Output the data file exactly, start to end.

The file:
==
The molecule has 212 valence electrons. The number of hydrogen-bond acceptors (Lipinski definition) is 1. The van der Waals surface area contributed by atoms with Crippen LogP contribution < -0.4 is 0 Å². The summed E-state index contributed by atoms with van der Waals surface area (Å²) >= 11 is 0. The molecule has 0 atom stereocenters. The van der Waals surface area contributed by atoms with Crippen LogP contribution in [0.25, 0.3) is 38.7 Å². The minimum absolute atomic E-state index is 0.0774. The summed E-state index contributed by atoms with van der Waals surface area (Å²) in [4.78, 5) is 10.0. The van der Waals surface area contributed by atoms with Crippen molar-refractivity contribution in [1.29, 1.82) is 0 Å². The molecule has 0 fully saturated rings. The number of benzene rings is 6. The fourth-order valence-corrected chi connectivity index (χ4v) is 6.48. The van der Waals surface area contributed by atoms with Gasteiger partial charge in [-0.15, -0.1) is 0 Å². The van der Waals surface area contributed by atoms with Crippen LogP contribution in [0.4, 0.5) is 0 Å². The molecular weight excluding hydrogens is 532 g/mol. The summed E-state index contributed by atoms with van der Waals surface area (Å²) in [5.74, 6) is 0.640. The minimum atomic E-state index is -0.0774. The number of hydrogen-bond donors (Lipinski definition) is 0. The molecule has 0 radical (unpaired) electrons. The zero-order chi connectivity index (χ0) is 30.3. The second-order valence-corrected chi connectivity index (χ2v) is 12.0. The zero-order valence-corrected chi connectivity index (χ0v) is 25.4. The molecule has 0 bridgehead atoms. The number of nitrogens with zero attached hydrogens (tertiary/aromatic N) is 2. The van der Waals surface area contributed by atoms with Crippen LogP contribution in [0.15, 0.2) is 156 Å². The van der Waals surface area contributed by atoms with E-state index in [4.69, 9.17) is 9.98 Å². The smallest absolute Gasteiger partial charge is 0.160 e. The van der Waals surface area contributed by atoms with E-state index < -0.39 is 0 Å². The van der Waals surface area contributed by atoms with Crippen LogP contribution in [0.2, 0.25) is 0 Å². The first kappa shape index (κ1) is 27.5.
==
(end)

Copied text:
The molecule has 212 valence electrons. The number of hydrogen-bond acceptors (Lipinski definition) is 1. The van der Waals surface area contributed by atoms with Crippen LogP contribution < -0.4 is 0 Å². The summed E-state index contributed by atoms with van der Waals surface area (Å²) >= 11 is 0. The molecule has 0 atom stereocenters. The van der Waals surface area contributed by atoms with Crippen LogP contribution in [0.25, 0.3) is 38.7 Å². The minimum absolute atomic E-state index is 0.0774. The summed E-state index contributed by atoms with van der Waals surface area (Å²) in [4.78, 5) is 10.0. The van der Waals surface area contributed by atoms with Crippen molar-refractivity contribution in [1.29, 1.82) is 0 Å². The molecule has 0 fully saturated rings. The number of benzene rings is 6. The fourth-order valence-corrected chi connectivity index (χ4v) is 6.48. The van der Waals surface area contributed by atoms with Gasteiger partial charge in [-0.15, -0.1) is 0 Å². The van der Waals surface area contributed by atoms with Crippen LogP contribution in [0.4, 0.5) is 0 Å². The molecular weight excluding hydrogens is 532 g/mol. The summed E-state index contributed by atoms with van der Waals surface area (Å²) in [5.74, 6) is 0.640. The minimum atomic E-state index is -0.0774. The number of hydrogen-bond donors (Lipinski definition) is 0. The molecule has 0 radical (unpaired) electrons. The zero-order chi connectivity index (χ0) is 30.3. The second-order valence-corrected chi connectivity index (χ2v) is 12.0. The zero-order valence-corrected chi connectivity index (χ0v) is 25.4. The molecule has 0 bridgehead atoms. The number of nitrogens with zero attached hydrogens (tertiary/aromatic N) is 2. The van der Waals surface area contributed by atoms with Crippen LogP contribution in [0.15, 0.2) is 156 Å². The van der Waals surface area contributed by atoms with E-state index in [4.69, 9.17) is 9.98 Å². The smallest absolute Gasteiger partial charge is 0.160 e. The van der Waals surface area contributed by atoms with E-state index < -0.39 is 0 Å². The van der Waals surface area contributed by atoms with Crippen LogP contribution in [0.2, 0.25) is 0 Å². The first kappa shape index (κ1) is 27.5.